With The Balloon Thief, one of the themes I really wanted to explore within this world was racism and racial segregation. Being something that is increasingly relevant in today’s world, and something that has affected myself being British Pakistani and a Muslim, particularly growing up as a teenager, racism is something that continues to affect many teenagers today and yet there are not nearly enough books discussing it.

I wanted to depict racism from both angles in The Balloon Thief and show how much of a person’s prejudice is influenced by external factors such as society, media, and a person’s upbringing, and how it can be possible to change these preconceptions through integration and education.

In the book, main characters Khadija and Jacob are forced to put their differences aside to tackle a greater threat, and in doing so learn the importance of friendship and forgiveness, with the key message of the book being that differences should be celebrated instead of feared, and that fear tends to stem from a lack of understanding.

Exploring everyday themes within the fantasy genre adds that sense of realism to a story that can make it much more relatable, even if readers cannot relate to a story about two friends saving the world in a hot air balloon, they can relate to the feelings of prejudice and unbelonging that the two characters are facing. I’ve always found that the books that tend to stay with us long after we’ve read them are the ones we feel resonate and represent us, and fantasy is no exception.

Fantasy uncovers an uncomfortable truth 

Aneesa uses the fantasy setting to explore both the injustice and futility of prejudice causing loss, anger and bitterness on each side; Khadija’s Ammi and brother, Jacob’s parents and best friend, killed by hatred shows the duality of their predicament and that loss is a universal experience- whether the Ghadaean soldiers or Hāreef are true terrorists is down to perception, community and experience much like the perception of a police officer in our world may be a rescuer or oppressor due to these things. 

‘Drawing attention to themselves, all in a bid to rinse the blood off their hands, as if society would finally accept them if they did. She pitied them. Terrorists or not, they were still hāri, and that in itself was too big a crime.’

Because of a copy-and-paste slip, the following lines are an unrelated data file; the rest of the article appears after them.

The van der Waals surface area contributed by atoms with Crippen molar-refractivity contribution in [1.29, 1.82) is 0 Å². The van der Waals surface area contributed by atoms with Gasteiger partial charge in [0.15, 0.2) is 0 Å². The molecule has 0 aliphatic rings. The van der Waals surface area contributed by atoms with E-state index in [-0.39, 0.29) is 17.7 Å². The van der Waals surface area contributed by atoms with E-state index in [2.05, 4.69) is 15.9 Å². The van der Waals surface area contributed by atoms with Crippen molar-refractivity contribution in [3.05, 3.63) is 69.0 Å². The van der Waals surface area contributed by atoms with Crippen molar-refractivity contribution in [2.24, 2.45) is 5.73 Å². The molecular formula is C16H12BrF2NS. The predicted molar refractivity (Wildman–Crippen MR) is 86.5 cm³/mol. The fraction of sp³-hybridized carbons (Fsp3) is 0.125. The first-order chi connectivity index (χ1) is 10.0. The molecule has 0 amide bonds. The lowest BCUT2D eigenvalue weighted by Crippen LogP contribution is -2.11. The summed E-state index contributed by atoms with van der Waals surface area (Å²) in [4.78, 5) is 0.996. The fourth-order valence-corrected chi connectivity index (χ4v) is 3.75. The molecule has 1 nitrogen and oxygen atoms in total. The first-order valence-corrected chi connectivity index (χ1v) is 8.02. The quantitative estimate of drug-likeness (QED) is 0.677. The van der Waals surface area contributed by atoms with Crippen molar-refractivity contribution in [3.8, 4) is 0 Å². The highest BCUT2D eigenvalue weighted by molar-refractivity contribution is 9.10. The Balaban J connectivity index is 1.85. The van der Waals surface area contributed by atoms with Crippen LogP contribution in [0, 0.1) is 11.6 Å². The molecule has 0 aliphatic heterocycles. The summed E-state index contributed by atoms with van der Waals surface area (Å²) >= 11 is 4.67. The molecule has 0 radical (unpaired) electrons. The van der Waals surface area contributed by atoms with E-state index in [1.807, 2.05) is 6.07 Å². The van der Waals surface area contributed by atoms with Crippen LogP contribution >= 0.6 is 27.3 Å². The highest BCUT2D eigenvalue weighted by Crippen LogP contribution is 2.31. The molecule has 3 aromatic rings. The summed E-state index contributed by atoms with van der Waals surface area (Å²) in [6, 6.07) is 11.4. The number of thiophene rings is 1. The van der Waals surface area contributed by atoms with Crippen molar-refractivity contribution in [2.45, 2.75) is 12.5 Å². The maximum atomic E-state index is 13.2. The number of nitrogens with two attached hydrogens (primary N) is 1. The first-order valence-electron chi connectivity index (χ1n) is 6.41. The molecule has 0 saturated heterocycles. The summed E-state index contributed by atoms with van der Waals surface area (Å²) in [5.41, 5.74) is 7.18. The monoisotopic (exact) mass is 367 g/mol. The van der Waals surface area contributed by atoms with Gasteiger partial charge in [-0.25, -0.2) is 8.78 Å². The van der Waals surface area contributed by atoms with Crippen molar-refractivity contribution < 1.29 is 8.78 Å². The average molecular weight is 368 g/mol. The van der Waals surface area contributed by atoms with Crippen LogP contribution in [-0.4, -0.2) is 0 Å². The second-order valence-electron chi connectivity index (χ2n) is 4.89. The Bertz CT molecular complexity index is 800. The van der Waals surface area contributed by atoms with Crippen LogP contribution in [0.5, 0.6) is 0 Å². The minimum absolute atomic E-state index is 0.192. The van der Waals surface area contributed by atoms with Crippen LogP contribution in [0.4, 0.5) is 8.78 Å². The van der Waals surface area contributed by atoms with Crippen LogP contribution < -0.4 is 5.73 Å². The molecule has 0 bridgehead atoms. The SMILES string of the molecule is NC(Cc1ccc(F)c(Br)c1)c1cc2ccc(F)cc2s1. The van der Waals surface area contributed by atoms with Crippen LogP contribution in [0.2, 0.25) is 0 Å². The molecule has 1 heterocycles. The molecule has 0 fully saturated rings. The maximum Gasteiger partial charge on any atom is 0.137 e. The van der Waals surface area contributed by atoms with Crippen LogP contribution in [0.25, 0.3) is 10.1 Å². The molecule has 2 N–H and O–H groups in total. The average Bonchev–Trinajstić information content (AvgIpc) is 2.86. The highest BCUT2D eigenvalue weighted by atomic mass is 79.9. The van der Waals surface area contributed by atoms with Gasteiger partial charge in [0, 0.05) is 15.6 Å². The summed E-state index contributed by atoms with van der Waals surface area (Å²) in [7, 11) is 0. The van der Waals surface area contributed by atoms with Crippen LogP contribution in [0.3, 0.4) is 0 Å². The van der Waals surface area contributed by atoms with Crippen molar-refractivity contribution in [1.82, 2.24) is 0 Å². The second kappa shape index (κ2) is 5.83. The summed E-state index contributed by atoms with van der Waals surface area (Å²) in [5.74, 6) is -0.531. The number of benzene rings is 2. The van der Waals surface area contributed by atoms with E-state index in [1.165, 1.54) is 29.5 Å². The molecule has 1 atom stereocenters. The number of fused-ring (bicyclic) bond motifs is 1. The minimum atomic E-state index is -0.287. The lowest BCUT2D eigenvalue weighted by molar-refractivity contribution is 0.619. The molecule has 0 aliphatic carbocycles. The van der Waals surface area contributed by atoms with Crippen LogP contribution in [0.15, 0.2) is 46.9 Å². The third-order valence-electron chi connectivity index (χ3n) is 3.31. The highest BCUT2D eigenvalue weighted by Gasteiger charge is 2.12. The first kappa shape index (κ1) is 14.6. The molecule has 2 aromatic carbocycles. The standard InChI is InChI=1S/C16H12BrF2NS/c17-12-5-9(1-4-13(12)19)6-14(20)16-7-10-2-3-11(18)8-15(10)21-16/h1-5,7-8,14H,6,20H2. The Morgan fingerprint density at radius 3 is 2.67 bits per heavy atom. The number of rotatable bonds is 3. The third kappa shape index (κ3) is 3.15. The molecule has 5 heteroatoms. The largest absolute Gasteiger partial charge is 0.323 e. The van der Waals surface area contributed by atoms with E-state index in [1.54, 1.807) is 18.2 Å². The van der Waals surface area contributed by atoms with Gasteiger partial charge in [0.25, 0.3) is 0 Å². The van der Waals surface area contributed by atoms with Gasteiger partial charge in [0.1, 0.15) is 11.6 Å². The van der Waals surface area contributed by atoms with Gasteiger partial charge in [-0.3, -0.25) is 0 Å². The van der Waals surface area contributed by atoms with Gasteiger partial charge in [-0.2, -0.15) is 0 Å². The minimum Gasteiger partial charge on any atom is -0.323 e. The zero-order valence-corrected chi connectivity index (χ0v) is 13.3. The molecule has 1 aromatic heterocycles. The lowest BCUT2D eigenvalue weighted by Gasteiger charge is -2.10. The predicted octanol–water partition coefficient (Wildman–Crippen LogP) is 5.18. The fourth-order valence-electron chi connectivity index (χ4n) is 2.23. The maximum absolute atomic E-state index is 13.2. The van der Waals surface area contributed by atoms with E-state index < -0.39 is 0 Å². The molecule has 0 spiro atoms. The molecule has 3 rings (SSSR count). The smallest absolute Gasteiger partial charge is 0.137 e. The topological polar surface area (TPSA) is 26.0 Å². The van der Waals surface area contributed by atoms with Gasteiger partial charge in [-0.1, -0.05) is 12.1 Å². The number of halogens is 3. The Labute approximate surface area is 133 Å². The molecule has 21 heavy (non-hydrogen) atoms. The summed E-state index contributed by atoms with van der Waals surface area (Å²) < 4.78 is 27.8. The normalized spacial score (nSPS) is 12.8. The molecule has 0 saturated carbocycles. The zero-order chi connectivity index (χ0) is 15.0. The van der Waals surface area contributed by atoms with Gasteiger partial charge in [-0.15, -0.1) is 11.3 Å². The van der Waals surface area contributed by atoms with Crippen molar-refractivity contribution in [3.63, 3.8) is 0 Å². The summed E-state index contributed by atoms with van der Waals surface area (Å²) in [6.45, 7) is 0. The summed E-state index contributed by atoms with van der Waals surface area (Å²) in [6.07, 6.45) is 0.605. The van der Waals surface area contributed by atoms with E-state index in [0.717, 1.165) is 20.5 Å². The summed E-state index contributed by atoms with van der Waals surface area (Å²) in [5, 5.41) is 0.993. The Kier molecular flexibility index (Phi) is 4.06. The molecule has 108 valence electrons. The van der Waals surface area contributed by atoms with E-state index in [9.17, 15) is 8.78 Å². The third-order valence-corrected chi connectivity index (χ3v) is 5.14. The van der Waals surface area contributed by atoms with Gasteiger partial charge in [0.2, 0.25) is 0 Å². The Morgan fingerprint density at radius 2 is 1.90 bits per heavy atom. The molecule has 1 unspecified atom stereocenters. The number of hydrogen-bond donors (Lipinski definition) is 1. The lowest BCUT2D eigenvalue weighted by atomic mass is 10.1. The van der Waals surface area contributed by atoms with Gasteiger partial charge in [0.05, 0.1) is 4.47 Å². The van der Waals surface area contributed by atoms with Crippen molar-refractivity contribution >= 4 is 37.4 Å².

Khadija observes the hāri protesting and denouncing the actions of the Hāreef.

You can see the carthasis and hope as Aneesa channels the hurt and frustration of her community and childhood growing up South Asian British in the post 9-11 era of Islamaphobia and prejudice.

Through the medium of fantasy and race-bending the context Aneesa explores and presents the real world feelings of futility, and the downside of perpetuating ‘the good immigrant’ in explaining not all Muslim/Asian heritage are like those sensationalised and whipped up to provoke righteous hate by the media; the degradation and exhaustion of the soul felt at the abuse and hated that is hurled merely at the skin and heritage,  two things completely uncontrollable but never indicative of a person’s heart and character; and the long term historical record of pain, subjugation and injustice of people ‘different’ to the Victor. 

By presenting these things we uncomfortably come to recognise an empathy in the emotions and reasons that lead desperate young people labelled by skin and heritage, to the seductive lure and promise of instant revenge and empowerment when one feels so powerless. 

In a world where such choices by disenfranchised, and impulsive and impassioned by design teenagers are vilified,  it’s a growth moment, but importantly Aneesa makes clear that empathy with experience and motivations never truly justifies choosing and carrying out the act of terrorism. 

‘You must be happy enough with how things are if you’re not willing to do anything about it’ 

Jacob vilifies Khadija’s inaction against discrimination

But equally touching on the conflicted feelings and the frustrations about empathetic actions by a minority of the privileged group amount to little more than virtue signalling in the short term impact as we see Jacob and Khadija’s horror and confusion at learning about the Wazeem, the Ghadaean sympathisers to the hāri plight who want equality. 

Khadija initially seeing it as a nice gesture and Jacob seeing it as virtue signalling without any real impact because even if any change did happen, how much would the Ghadaeans cede to Hāri in a system that suits them so well, and any effort takes so much time, years of effort, meetings and persuasion to just get to the doors of those who might be able to act. 

But the novel underpins the necessity of the privileged to act, that whilst instant change may not be achievable, without those with privilege to change their minds and speak up the ripples of change will never spread .

This is underlined most clearly in whilst the ‘escape’ of the hot air balloon breaks down the ingrained expectations of Ghadaean and hāri, allowing each to see the other as a person not a label, the sad truth is the ‘escape’ cannot last forever.

‘The whole idea scared him, but he couldn’t float around in the sky with a Ghadaean girl for ever, pretending the world and its problems did not exist. At some point, he’d have to land.’